It’s time to rethink teacher training
This article was written by James Williams
And the list of what teachers “should” or “could” be trained in is now very long. But while each call for training has a justified and reasonable argument behind it, we cannot escape the fact that initial teacher training cannot deliver fully trained, for every eventuality, teachers.
The general postgraduate route into teaching in the UK is 36 weeks long. Of those weeks, 24 are spent “on the job” in school – which leaves 12 weeks for all the rest. This isn’t a great deal of time when you consider those 12 weeks are when students will largely learn the skills required to actually be a teacher. This includes classroom management and lesson planning, along with how to deliver practical demonstrations and organise activities for pupils as well as subject knowledge for teaching.
Of course, there are also the fast track teacher training programmes like Teach First. Under these types of training programmes, high-flying graduates are placed in difficult schools with minimal initial training and ongoing support.
But the danger is that such an approach promotes a view that subject knowledge combined with altruism and social justice is all that is needed. And it is probably with this in mind, that Teach First has recently extended its training to a two-year postgraduate diploma model. Previously, their model included a one year Post Graduate Certificate in Education (PGCE) followed by a year studying educational leadership.
The 21st century teacher
The length of initial teacher training varies from country to country. In Finland and Portugal, for example, it is a master’s level programme taking about five years in total. While in Japan, teaching qualifications are graded, with the highest grades needed to teach in higher secondary schools – this also takes around five year’s of training.
In the UK, the length of teacher training has not changed significantly in over 30 years. And yet the demands on teachers – both experienced and new – have increased massively. If we were to compile a list of the various calls, from government departments to pressure groups, for what teachers should be trained in, it would include a rather broad range of topics from overcoming gender biases, to knowing how to teach gifted children and pupils with special educational needs.
This, along with demands that teachers are trained to identify mental health issues, as well as how to handle children’s emotions, and also know how to spot sexual abuse, has meant that teachers can feel that they are responsible for solving all of the problems and issues society experiences.
As a teacher trainer, I also regularly get fresh demands that teachers must be trained far better in classroom management and behaviour management. Related issues are also highlighted as special cases requiring training for teachers. This includes dealing with time-wasting in classrooms – such as children using mobile phones. Or the more serious issues of how to deal with bullying, as well as knowing how to deal with racism.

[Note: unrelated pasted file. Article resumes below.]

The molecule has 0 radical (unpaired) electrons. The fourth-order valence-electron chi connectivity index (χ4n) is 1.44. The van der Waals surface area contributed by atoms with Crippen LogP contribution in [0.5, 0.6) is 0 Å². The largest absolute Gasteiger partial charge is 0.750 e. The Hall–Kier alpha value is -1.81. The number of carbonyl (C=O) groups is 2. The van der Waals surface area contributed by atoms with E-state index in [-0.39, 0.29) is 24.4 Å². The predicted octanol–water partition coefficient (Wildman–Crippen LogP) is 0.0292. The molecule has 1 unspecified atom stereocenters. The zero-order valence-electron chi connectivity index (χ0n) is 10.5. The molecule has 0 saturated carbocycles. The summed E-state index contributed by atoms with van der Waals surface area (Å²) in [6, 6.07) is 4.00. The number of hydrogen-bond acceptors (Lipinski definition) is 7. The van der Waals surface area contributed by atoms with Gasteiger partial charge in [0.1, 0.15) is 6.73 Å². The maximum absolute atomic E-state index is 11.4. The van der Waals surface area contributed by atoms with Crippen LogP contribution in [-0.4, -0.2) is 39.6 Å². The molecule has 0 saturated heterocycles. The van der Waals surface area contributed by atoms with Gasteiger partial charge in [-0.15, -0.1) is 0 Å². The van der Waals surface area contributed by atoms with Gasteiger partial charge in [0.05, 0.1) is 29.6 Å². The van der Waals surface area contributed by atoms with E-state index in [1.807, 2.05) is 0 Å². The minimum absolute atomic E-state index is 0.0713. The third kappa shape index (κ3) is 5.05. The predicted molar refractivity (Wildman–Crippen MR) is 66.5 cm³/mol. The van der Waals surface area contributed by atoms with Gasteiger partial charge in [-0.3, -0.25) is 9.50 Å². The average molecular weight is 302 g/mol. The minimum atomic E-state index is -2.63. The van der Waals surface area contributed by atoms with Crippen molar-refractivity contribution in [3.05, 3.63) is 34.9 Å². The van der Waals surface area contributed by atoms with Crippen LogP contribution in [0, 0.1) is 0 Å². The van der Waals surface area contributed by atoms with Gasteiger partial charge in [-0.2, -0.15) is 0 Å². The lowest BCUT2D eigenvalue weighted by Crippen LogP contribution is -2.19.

Teachers must also know about, and understand gender diversity – and be able to support transgender pupils. And teachers, it’s claimed, really should know how to administer first aid and deal with ongoing health emergencies.
Then there have been calls to train teachers in how to exploit computer technology and games. And to cap it all off, apparently teachers should also be trained how to teach left-handed children. All this, on top of the day job of actually teaching their subject, marking papers and setting homework.
Time for a rethink?
So although many of the above calls and demands may have good reason to be implemented, exactly how and when they are introduced needs a lot of further thought – because trying to cram it all into 36 weeks just won’t work.
Of course, teachers should be trained – it is just a case of figuring out what else “should” and “could” be included in this initial training. Although that said, for Michael Gove it wasn’t that obvious – he changed the law to allow untrained teachers to be hired in academies and free schools. Still, it could be worse. In the US, there were genuine calls for all teachers to carry guns, and to be trained to shoot in order to protect the children – some states already legally allow this to happen.
Perhaps in the UK, then, it is time we looked again at the demands of teacher training, and rethink how long it should take, along with what exactly initial training should cover. Because things can’t carry on as they are.
And by working out how we want future training to look, we can decide what “core initial teacher training” must involve – and at the same time work to ensure there is an entitlement for, and ongoing provision of, training for all qualified teachers.